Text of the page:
As mentioned before, Israel was not relying on God for its strength. Instead, they were relying on the allies around them to be a fighting force against larger foes. As a result, they had become complacent and dependent on sources other than God for their strength. It is here that God promises them that the day will come when the survivors of Israel will have no choice but to rely on the Lord. This can be an allusion to a time when they would cast off their Assyrian oppressors, or it can refer to the end times when God will personally intervenefor Israel.

How does this relate to today? Well, much like with Israel, there are moments where God gives us little choice but to rely on Him. It is in those moments when we have no idea what to do that we must rely on Him. I have been in those moments before, and personally feel like I am in one right now. It is a bit of a helpless feeling, knowing I am at the end of my own strength. Fortunately there is an awesome and powerful God there to take these burdens away and deal with them in his own time. This is what we have been promised, and that promise evidences itself right here.


  1. Why does God only mention a remnant of Israel.
  2. Why does God use these moments of helplessness to demonstrate His strength?
  3. How do you feel oppressed like the Assyrians oppressed Israel?

Monday, January 14, 2008

Isaiah, Chapter 9

The ninth chapter of Isaiah is an important chapter because in it we see another important prophecy concerning Christ. We had seen one in chapter seven, but according to the notes in my study Bible that prophecy could have been applied to another child. Indeed it was in chapter eight, verse three of Isaiah. There a child is born to the prophetess and the same prophesy spoken of in chapter seven, verse 16. Therefore there still could be some doubt as to who the Messiah was and when he could be coming. Chapter nine, however, is clearly a prophecy about the Messiah.

4 For as in the day of Midian's defeat,
       you have shattered
       the yoke that burdens them,
       the bar across their shoulders,
       the rod of their oppressor.

 5 Every warrior's boot used in battle
       and every garment rolled in blood
       will be destined for burning,
       will be fuel for the fire.

 6 For to us a child is born,
       to us a son is given,
       and the government will be on his shoulders.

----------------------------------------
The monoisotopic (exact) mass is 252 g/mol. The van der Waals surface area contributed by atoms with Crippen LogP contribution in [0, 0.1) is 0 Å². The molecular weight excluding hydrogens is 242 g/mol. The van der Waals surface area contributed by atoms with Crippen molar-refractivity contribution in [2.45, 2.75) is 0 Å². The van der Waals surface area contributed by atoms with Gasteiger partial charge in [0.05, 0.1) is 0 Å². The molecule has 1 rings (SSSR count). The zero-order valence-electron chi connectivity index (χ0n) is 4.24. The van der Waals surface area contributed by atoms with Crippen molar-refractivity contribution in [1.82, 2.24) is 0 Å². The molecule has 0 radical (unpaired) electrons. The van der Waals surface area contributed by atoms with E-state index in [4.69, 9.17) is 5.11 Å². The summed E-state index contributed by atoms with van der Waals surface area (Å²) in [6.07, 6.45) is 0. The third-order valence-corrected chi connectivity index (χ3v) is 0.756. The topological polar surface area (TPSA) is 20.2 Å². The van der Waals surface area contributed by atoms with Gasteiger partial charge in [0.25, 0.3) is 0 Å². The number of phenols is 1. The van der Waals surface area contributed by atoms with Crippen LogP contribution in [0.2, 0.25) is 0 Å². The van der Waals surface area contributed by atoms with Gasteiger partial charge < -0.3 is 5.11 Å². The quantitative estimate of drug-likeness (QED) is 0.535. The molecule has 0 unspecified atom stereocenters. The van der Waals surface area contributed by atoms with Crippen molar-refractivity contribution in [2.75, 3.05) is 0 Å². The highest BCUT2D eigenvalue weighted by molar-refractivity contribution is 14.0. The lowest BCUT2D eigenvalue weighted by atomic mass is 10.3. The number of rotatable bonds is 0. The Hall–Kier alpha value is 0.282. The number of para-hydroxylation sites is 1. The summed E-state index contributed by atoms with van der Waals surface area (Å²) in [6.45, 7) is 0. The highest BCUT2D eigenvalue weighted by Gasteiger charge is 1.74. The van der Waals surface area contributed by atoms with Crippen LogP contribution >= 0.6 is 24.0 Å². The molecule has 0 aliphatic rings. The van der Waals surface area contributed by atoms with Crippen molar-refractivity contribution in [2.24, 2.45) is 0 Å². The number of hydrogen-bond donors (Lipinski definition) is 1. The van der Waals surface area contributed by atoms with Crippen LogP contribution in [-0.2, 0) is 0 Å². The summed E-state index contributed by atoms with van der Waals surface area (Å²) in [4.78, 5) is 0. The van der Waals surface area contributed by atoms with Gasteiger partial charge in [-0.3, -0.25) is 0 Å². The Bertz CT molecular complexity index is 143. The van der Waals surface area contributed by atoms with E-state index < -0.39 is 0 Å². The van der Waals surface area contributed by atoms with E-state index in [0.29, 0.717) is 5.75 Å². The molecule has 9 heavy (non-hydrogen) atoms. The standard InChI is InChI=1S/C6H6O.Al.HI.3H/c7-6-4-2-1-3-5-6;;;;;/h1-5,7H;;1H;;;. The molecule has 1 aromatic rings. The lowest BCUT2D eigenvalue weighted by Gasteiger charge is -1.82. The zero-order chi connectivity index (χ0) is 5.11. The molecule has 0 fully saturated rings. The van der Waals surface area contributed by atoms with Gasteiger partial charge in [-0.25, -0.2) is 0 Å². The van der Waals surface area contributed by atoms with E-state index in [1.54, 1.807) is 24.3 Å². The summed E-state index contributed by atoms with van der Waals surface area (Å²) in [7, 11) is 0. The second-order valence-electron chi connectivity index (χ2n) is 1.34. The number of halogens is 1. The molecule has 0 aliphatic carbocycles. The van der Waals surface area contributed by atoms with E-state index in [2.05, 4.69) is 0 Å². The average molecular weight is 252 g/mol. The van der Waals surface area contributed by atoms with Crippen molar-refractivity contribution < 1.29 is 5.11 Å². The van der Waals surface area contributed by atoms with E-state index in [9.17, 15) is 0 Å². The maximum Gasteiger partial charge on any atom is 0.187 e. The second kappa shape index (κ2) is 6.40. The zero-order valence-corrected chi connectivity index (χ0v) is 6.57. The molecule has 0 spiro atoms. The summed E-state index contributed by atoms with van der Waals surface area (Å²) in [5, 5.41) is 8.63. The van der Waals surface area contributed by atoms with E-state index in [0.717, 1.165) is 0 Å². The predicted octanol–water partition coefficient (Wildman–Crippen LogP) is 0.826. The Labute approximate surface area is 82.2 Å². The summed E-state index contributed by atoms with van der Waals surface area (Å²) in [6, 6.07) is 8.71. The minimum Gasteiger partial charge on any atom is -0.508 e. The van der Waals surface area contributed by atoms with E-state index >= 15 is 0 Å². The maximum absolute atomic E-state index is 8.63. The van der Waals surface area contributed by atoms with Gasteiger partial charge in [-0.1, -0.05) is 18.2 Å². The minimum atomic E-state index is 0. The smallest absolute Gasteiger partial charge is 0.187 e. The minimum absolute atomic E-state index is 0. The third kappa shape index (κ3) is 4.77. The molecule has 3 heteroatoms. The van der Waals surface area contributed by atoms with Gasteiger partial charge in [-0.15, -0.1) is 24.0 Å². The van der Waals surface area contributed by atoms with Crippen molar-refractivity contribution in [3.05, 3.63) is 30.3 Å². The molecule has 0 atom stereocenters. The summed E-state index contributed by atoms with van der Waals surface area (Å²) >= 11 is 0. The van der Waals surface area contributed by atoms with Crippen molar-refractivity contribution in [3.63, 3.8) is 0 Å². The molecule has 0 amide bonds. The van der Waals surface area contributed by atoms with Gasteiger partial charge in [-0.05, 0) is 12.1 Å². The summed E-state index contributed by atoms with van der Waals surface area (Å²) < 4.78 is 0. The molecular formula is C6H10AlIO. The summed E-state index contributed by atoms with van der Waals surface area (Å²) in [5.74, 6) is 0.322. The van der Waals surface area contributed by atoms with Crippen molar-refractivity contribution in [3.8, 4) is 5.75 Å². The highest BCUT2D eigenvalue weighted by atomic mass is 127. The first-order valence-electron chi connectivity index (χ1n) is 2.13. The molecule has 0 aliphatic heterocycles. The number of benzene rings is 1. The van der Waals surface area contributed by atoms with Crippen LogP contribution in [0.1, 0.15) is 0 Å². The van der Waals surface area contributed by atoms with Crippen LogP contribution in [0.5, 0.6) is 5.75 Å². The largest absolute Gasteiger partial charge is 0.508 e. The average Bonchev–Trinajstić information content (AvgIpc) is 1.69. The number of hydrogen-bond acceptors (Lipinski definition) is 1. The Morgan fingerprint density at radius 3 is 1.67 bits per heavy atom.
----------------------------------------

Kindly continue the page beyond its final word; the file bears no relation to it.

And he will be called
       Wonderful Counselor, Mighty God,
       Everlasting Father, Prince of Peace.

 7 Of the increase of his government and peace
       there will be no end.
       He will reign on David's throne
       and over his kingdom,
       establishing and upholding it
       with justice and righteousness
       from that time on and forever.
       The zeal of the LORD Almighty
       will accomplish this. – Isaiah 9:4-7

Clearly, this prophecy is referring to Jesus. Who else could it be referring to? Let's look at it in a little more depth. The reference of the government being on His shoulders implies that he will succeed over all governments. We know that in Jesus' first trip to earth He did not follow any particular government's rules. He knew that his power came from a higher authority, and God had placed in him the ability to rise above the rules of this earth.

Secondly, He is said to reign on David's throne. David is held in great esteem by many of the Israelites, as he was the greatest king the nation had ever known. Since David's time in power, Israel had fallen from grace under a succession of bad ruler after bad ruler who had turned away from God. Since Jesus would be ruling from David's throne, this is a sign that he would e returning the nation of Israel back to the ways of God.

Thirdly, we see an allusion to shattering the yoke that burdens the people. This yoke is the yoke of sin. Sin is bound to our hearts and as we saw throughout our study of Paul's work in the New Testament, we cannot do anything ourselves to break free of this burden. Only the power of Christ can set us free from the bondage that is sin. This power comes from His death on the cross. As the only perfect person who ever lived, Jesus did not succumb to sin as we have. Therefore, when he died he broke the bonds for all of us in His sacrifice.